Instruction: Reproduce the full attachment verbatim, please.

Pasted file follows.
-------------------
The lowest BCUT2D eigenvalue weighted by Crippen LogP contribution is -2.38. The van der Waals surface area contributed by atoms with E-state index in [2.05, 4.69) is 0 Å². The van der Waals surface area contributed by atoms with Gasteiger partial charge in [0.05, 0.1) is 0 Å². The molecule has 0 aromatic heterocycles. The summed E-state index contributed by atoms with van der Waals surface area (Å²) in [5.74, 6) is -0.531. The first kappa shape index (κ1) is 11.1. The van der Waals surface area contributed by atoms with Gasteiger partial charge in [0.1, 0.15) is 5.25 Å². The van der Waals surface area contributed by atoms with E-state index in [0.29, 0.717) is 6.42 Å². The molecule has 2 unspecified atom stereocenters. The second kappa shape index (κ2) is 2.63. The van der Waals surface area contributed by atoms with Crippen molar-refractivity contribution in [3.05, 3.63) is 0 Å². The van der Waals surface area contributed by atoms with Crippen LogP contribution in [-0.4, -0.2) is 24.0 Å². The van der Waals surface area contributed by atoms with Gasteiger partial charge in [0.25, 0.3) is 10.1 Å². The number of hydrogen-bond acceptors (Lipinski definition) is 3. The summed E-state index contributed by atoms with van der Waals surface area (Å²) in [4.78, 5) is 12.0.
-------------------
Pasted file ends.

The lowest BCUT2D eigenvalue weighted by Crippen LogP contribution is -2.38. The van der Waals surface area contributed by atoms with E-state index in [2.05, 4.69) is 0 Å². The van der Waals surface area contributed by atoms with Gasteiger partial charge in [0.05, 0.1) is 0 Å². The molecule has 0 aromatic heterocycles. The summed E-state index contributed by atoms with van der Waals surface area (Å²) in [5.74, 6) is -0.531. The first kappa shape index (κ1) is 11.1. The van der Waals surface area contributed by atoms with Gasteiger partial charge in [0.1, 0.15) is 5.25 Å². The van der Waals surface area contributed by atoms with E-state index in [0.29, 0.717) is 6.42 Å². The molecule has 2 unspecified atom stereocenters. The second kappa shape index (κ2) is 2.63. The van der Waals surface area contributed by atoms with Crippen molar-refractivity contribution in [3.05, 3.63) is 0 Å². The van der Waals surface area contributed by atoms with Crippen LogP contribution in [-0.4, -0.2) is 24.0 Å². The van der Waals surface area contributed by atoms with Gasteiger partial charge in [0.25, 0.3) is 10.1 Å². The number of hydrogen-bond acceptors (Lipinski definition) is 3. The summed E-state index contributed by atoms with van der Waals surface area (Å²) in [4.78, 5) is 12.0.